The market for fish from the Aral Sea seems to be very real. Fish is in general a treasured food item in both Kazakh and Russian families, and the population of the bigger cities will not be overwhelmed by 3,000-4,000 tons of fish from Aralsk, especially considering that the price can be kept comparatively low, even at improved production procedures. When correctly treated, we believe that the value of the flounder might be doubled, and the catches might go up still further, depending on the consequences of the dam construction. The prognosis from the KazNIIRX and the KaGidroPoVodKhoz indicates that the Western parts of the NAS will maintain salinities as high as 17 mg/l, which will be enough for the reproduction of the flounder. In this case, the conditions for the stock would be optimal. Many factors influence on this development, but even in a much more modest scenario with regards to the flounder, there is still basis for optimism, since a lower salinity will undoubtedly mean a richness of species, which will only improve the conditions for the fishery industry. The exact composition of the relation between flounder vs. fresh water species in the total catches is difficult to anticipate, but we believe it to be realistic that a total of 3,500 tons of fish might be reached five years after finishing the construction work, i.e. in 2010. An estimation of the situation in the NAS fishery trade at that time tells that the total value of the production might reach US$ 3,000,000.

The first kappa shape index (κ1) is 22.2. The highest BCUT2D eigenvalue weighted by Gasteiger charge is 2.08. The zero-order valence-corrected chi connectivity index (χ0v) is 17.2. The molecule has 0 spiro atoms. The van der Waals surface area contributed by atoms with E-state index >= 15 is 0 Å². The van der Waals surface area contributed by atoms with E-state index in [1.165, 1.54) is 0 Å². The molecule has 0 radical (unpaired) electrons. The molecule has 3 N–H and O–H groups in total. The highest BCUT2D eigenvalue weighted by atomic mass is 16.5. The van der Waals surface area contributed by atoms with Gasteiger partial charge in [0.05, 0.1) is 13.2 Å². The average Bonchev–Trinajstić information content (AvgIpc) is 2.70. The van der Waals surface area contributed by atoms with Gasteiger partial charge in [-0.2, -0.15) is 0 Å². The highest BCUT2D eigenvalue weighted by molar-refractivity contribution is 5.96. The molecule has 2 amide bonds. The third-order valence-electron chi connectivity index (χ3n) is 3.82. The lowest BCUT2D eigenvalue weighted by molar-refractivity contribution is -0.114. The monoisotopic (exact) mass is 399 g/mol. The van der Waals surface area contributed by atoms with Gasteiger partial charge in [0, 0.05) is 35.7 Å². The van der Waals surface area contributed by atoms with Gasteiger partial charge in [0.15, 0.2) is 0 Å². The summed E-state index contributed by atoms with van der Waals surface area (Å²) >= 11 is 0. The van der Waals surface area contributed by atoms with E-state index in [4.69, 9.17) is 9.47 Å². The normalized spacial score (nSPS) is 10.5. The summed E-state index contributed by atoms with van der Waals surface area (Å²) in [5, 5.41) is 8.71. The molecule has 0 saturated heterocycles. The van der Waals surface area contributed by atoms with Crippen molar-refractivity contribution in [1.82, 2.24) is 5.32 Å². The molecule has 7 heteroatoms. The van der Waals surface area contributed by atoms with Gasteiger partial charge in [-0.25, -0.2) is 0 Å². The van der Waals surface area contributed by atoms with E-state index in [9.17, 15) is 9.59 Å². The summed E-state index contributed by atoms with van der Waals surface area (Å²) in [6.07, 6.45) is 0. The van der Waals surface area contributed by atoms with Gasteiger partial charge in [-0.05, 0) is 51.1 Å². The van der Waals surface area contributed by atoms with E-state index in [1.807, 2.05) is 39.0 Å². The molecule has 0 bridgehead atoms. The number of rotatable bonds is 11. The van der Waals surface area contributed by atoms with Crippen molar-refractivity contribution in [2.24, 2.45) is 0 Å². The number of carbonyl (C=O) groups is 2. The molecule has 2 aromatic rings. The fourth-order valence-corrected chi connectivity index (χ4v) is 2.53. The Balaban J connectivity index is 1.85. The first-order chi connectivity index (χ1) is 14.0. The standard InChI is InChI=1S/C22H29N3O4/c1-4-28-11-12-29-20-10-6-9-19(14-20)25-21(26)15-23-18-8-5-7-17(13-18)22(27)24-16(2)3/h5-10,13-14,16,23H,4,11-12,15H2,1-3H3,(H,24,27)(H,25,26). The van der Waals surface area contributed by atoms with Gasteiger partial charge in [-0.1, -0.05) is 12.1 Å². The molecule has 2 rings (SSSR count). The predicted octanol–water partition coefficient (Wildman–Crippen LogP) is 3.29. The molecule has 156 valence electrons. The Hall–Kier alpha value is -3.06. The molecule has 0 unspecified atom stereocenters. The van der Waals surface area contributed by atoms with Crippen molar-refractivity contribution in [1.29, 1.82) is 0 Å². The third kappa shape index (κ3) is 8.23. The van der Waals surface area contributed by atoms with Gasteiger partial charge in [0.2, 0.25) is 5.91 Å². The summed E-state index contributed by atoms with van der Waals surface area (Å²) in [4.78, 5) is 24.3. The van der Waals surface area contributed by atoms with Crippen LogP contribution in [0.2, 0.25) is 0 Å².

The non government organisation “Aral Tenizi” was founded in December 1998. Its founders were first of all the volunteers, who had participated in the fishery project since 1996, i.e. a group of people counting school teachers, former employees at the Aralrybprom, and the local staff of the UNDP office in Aralsk. The common work in the fishery project was motivated by a wish to join forces with anyone, who concretely had trustworthy ambitions of supporting the fishermen in the struggle to win back their jobs, and – maybe more abstractly – wanted to make the voice of Aral heard in national and international political discussions. When it had become clear that there was a real potential in the flounder fishery, the need for a more structured local responsibility became obvious. The founders of the society decided to work hard to convince fishermen and other inhabitants of the region of the necessity of a new NGO, which could be responsible partner of the fishery project, and on the statutory general assembly in September 1999, the efforts were awarded. A board of seven was elected by more than 500 fishermen, with former director of the Bugun Fish branch of the Aralrybprom, Askerbek Karatupov, as president, and a chain of command and communication was build between board, staff, and members. The society moved into its new headquarters in the centre of Aralsk (Makataev Street) already around new year 1999, and in the following years, equipment was brought in from Denmark and elsewhere, while staff and volunteers continuously elaborated new ways of improvements, things to repair, construct, etc. Today, the office consists in a meeting room and an accounting office on the ground floor, and an office with internet access, a regular office, a bath, and a two-room apartment for visitors on the first floor.